As she was about to cross, with one leg already over, she saw two SS soldiers walking in her direction. Paralyzed she waited and remained silent as they called: “Is anyone there?” After two interminable minutes, they eventually headed back into the building.
She climbed over the seemingly insurmountable walls of the fortress and jumped to the other side. She was finally free.
Unfortunately, her freedom was short-lived. When she was denounced and brought to the Gestapo in a nearby town, she knew that the gallows were awaiting her.
To her surprise, the miraculous interrogation did not pan out as expected, turning into a job offer as a Polish-German interpreter instead. But her situation remained precarious as she awaited her new work documents impatiently.
Her relief was yet again short-lived. Word of her escape had reached the nearby villages and she was soon back in the interrogation room.
This time she decided to confess and was offered a choice – either back to Peterswaldau and face the gallows, or immediate death by gasification at Auschwitz. She chose Auschwitz – a decision that saved her life! Laura arrived to Auschwitz in the middle of the night. When the train-doors opened, she was blinded by strong lights and deafened by the barking of dozens of dogs.
The prisoners were lined up and marched for several kilometers towards the flaming site of Birkenau, where the gas chambers were located. The air was heavy with ash and the unshakable stench of burnt flesh. She was taken to a barrack where she was given striped clothes.
Her hair was cut short, although she refused to have it shaved, and she received a tattoo on her left arm. 79564 would be her new identity. From a corner window, she witnessed the nightmare unfold before her eyes.
Hundreds of people were being shoved towards a building from where ash was slowly ascending and then floated effortlessly all around.
It was now her turn to be among the crowd marching towards the shower building, when suddenly, over loudspeaker, 79564 was called out. Two soldiers pushed their way through and pulled her out of the advancing crowd.
The tattoo had just saved her life. Because she had arrived with a registered political prisoners transport, she could not be disposed of without a trace like all the other poor souls. But death at Auschwitz was a question of when - not if - as she remained in fear of what was yet to come.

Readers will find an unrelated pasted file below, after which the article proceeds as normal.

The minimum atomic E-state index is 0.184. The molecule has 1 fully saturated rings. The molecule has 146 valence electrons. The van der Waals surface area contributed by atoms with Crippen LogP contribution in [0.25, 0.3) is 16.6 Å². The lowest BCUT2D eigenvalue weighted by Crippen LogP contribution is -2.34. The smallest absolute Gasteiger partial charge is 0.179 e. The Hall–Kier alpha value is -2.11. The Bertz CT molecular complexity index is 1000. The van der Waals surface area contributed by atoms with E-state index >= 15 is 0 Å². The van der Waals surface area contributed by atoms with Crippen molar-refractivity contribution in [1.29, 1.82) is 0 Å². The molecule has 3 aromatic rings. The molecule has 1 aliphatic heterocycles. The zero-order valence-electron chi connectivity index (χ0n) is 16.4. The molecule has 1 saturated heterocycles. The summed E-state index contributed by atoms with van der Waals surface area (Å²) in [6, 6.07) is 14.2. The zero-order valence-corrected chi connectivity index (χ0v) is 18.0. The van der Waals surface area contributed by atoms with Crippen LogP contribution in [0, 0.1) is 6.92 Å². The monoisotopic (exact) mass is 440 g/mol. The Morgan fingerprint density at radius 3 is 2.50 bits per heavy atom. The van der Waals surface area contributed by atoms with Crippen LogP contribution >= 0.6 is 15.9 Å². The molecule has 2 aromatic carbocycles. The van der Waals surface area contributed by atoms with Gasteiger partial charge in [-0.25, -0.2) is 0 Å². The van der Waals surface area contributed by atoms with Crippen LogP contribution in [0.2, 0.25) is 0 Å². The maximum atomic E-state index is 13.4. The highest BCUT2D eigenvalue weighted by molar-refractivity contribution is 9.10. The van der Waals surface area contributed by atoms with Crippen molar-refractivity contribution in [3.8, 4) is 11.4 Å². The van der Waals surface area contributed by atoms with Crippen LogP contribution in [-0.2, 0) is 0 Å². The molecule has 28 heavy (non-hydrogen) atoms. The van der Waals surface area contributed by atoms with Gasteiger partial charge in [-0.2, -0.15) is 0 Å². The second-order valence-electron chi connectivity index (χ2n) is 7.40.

A few days later, two SS men brought her to Auschwitz’ Commander of the Political Office, the highest instance over life and death. Terrified, she thought about the death sentence for having fled Peterswaldau. The interrogation did not last very long. She was asked who had helped her escape and how it was possible to flee from such a well-guarded concentration camp. The Commander must have been impressed by her courage and the way she described her escape. The interrogation ended with the Commander’s simple question: “How do you like Auschwitz?”
Laura wondered whether this cynical question was asked out of curiosity, or if it was a very incomprehensible joke. Her answer could mean the difference between life and death, as she calmly replied: “I can’t complain.”
He laughed and retorted: “So we share the same opinion – I think that every healthy person can live a hundred years in Auschwitz.”
During these terrible trials, Laura always conserved her humanity. One day she found a potato. She waited until everyone had gone and soaked it in the leftovers of that night’s meal.
She nursed her treasure until it felt soft and took it back to her shared bunker. Just as she was about to eat it, she felt starving eyes staring at her. She knew that she had to share it. Despite all the horror – her caring nature remained unwavering.
Laura describes Auschwitz as a unique phenomenon in the history of mankind - an industrialized genocide that defies human reason and cannot be defined nor understood.
Seventy years later, the contemporary generation is responsible for learning from history’s lessons and continuing the fight against racial and religious discrimination. It has to bear this responsibility, so that what happened never happens again.
■Written by Laura Rusk, with the help of her loving family (two daughters, five grandsons and nine great grandchildren).